All the Iconic Daytime Soaps of the 50s, 60s, and 70s

Soap operas are some of the most popular shows on television and have been a staple of American culture since the 1930s, when they were first popularized on the radio. In 1946, Faraway Hill began to air on television and soap opera history was cemented.

Over the next three decades, soaps would take over daytime TV. Some of these shows became huge hits, lasting for decades, such as As The World Turns and Days of Our Lives, while others didn’t enjoy the same level of success, lasting a single season. Whether a show ran 40 seasons or 4 seasons, we thought it would be fun to take a look back at all of the soaps from way-back-when whose plot twists and storylines still stick with us

Airing from: 1964-66 
Number of Seasons: 1
Est. Production Budget: $10 million annually*
Starring: Kathleen McGuire, Richard Thomas, Jane Elliot, Lenka Peterson, Margaret Hayes


A Flame in the Wind was a soap opera from the sixties. It aired for two years, with 515 episodes in total. The show aired on ABC Daytime, and it centered around the class conflict that took place in the small, seemingly-friendly town of Haviland. ABC chose A Flame in the Wind as an attempt to build up its soap repertoire.

ABC already had The Young Marrieds and General Hospital, so A Flame in the Wind would keep that trend going. For some reason, A Flame didn’t air before General Hospital. That scheduling choice likely led to its low viewership and quick cancellation.

Airing from: 1963-Present 
Number of Seasons: 57
Est. Production Budget: $50 million annually*
Starring: Maurice Bernard, Finola Hughes, Genie Francis, Steve Burton


General Hospital is the longest-running soap still airing. It features the lives of people living in Port Charles. The show is filled with wild plots, including medical drama, mafia wars, torrid affairs, and other absurd plotlines involving the Spencer and Quartermaine families.

The first episode of General Hospital aired in 1963, filming at The Prospect Studios in LA. Since then, there have been more than 14,000 episodes of the show, comprising fifty-seven seasons. Characters come and go on the show, but the members of the Spencer and Quartermaine family always have someone wreaking dramatic havoc on each serial. 

Airing from: 1951-86 
Number of Seasons: 35
Est. Production Budget: $70 million annually*
Starring: Mary Stuart, Larry Haines, Lisa Peluso, Don Knotts, Jane Krakowski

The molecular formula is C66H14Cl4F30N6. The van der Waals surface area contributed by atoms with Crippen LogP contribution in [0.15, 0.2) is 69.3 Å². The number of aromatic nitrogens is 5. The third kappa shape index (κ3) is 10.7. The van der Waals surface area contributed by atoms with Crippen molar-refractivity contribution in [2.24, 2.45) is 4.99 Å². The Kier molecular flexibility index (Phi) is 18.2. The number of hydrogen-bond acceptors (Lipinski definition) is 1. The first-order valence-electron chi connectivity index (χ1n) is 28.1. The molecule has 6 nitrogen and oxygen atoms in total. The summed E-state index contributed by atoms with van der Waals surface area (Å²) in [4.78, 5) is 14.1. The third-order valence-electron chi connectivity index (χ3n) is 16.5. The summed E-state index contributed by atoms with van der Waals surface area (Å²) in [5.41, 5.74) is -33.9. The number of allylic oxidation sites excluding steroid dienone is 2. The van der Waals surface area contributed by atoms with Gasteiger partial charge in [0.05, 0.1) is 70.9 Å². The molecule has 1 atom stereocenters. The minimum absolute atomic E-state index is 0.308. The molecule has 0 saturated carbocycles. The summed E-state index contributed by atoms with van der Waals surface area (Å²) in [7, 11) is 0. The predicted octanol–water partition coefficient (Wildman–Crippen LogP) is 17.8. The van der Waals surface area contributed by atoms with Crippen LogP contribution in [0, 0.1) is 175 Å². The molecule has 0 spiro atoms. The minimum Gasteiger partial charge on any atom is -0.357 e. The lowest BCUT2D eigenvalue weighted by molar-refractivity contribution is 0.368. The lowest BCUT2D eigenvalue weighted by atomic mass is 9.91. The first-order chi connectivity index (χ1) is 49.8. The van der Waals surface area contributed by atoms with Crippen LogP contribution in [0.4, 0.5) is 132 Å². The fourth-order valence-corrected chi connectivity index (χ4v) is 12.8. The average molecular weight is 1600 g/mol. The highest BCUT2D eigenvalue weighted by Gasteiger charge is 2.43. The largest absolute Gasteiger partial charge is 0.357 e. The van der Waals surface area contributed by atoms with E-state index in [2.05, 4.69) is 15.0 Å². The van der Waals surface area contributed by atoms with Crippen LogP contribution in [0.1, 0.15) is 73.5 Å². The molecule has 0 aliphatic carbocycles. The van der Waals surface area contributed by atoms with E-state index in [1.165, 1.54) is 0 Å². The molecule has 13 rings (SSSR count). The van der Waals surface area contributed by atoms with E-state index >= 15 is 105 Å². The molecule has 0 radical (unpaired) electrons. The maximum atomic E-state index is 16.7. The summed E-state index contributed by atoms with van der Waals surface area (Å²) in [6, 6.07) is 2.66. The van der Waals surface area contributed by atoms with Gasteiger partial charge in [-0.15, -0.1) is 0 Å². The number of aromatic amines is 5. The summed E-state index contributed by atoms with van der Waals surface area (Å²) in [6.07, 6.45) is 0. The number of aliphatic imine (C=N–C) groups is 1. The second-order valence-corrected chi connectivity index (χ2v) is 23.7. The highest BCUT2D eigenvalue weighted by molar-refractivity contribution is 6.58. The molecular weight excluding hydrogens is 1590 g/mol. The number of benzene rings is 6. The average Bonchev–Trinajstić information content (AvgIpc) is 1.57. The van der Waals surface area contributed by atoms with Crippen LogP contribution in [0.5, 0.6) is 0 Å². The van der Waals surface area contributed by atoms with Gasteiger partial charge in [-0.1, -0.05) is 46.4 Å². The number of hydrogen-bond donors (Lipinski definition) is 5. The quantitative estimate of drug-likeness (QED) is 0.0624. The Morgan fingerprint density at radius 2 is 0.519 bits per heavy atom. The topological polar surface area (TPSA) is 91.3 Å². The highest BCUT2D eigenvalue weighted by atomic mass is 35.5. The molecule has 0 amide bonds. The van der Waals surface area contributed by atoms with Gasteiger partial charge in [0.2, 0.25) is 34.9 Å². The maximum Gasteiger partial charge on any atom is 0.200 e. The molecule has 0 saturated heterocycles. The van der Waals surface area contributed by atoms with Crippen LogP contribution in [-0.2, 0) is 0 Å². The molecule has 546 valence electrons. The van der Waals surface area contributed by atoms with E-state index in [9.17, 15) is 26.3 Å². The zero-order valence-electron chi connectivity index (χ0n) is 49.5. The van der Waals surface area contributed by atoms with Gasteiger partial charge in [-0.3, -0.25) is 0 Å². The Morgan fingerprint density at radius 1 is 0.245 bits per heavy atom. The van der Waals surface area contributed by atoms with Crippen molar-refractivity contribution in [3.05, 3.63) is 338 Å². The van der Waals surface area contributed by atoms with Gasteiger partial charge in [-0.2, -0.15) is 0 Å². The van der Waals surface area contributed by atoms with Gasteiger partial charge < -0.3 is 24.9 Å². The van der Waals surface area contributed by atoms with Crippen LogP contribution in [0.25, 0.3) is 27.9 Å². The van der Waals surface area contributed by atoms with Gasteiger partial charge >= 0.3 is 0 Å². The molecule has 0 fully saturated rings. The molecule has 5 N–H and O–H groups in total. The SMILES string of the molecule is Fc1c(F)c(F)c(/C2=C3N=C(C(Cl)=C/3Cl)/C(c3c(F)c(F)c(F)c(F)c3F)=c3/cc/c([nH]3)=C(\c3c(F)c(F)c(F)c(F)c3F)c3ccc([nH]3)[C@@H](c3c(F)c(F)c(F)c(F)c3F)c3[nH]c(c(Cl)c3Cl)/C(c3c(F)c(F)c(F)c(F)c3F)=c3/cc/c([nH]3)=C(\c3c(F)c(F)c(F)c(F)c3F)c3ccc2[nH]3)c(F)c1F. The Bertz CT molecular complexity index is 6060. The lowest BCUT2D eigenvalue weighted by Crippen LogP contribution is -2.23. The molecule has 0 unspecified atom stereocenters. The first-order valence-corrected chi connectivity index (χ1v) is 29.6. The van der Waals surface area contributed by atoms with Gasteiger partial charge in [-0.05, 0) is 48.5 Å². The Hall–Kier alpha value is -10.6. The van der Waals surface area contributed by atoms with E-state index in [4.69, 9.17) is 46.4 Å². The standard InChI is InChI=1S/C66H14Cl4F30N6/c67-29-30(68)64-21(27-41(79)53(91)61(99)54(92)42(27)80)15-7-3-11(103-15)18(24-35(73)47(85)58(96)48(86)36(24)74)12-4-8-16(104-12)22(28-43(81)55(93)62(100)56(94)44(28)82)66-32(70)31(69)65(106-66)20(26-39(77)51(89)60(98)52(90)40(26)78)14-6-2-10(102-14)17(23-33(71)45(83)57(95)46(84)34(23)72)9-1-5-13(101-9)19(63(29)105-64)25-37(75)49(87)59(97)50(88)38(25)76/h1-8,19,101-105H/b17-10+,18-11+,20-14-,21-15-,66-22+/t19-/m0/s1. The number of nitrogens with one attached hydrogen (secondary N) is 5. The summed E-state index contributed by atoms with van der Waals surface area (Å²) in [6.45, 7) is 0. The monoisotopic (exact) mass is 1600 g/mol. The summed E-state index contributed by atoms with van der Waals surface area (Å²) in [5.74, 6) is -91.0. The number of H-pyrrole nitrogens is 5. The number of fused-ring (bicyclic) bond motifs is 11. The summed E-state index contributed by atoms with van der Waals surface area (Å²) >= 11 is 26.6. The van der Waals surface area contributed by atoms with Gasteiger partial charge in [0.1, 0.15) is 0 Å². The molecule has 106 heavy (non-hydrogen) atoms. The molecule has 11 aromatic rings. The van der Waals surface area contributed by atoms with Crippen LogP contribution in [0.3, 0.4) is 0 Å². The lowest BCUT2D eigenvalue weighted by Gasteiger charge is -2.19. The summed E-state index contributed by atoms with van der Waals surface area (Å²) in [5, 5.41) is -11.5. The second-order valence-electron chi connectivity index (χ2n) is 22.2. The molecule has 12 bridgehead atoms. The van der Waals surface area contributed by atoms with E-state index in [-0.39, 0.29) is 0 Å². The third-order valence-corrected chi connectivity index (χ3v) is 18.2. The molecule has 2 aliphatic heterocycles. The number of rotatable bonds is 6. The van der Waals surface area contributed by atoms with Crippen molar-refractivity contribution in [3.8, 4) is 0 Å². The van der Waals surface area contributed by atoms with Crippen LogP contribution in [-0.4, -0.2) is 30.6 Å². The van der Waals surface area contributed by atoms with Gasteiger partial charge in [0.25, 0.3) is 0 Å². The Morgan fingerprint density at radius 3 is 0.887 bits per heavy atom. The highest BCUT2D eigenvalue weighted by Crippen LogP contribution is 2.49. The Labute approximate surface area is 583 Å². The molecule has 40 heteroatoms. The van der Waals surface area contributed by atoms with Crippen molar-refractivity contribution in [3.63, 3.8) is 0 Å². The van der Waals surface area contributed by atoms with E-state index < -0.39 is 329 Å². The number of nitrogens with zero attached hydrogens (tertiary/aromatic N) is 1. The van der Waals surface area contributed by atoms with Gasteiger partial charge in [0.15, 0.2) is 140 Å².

Search for Tomorrow was one of the first successful soap operas, viewership-wise, which proved that soaps could make networks big money. The show had thirty-five seasons, airing from 1951 until 1986. It was set in Henderson, a fictional town. The show focused on Joanne (“Jo”) and her struggles in relationships and work.

Jo got married tons of times, and her tumultuous love life enthralled viewers on the NBC/CBS show. Mary Stuart played the role of Jo. Search for Tomorrow was canceled after its ratings dropped nearly in half when it moved from CBS to NBC, showing how impactful scheduling is for soap operas.

Airing from: 1960-62 
Number of Seasons: 1
Est. Production Budget: $12 million annually*
Starring: Bern Bennett, Phyllis Avery, Denise Alexander, Ed Kemmer, Jan Shepard 


The Clear Horizon was a soap opera centered around the lives of a young USAF officer and his wife, who resided in Cape Canaveral. Before the show released, it was called The Army Wife before producers switched to Clear Horizon, which was a nod to an Alfred Hitchcock quote.

The Clear Horizon focused mainly on the tortured relationship between the officer and his wife. Both of them cheated on the other (not uncommon on soap operas; infidelity is the most common plotline in the book), and The Clear Horizon was distinct in that neither spouse killed the other by the end of the show.

Airing from: 1952-2009 
Number of Seasons: 19
Est. Production Budget: $20 million annually*
Starring: Kim Zimmer, Grant Alexander, Robert Newman, Beth Chamberlin, Marj Dusay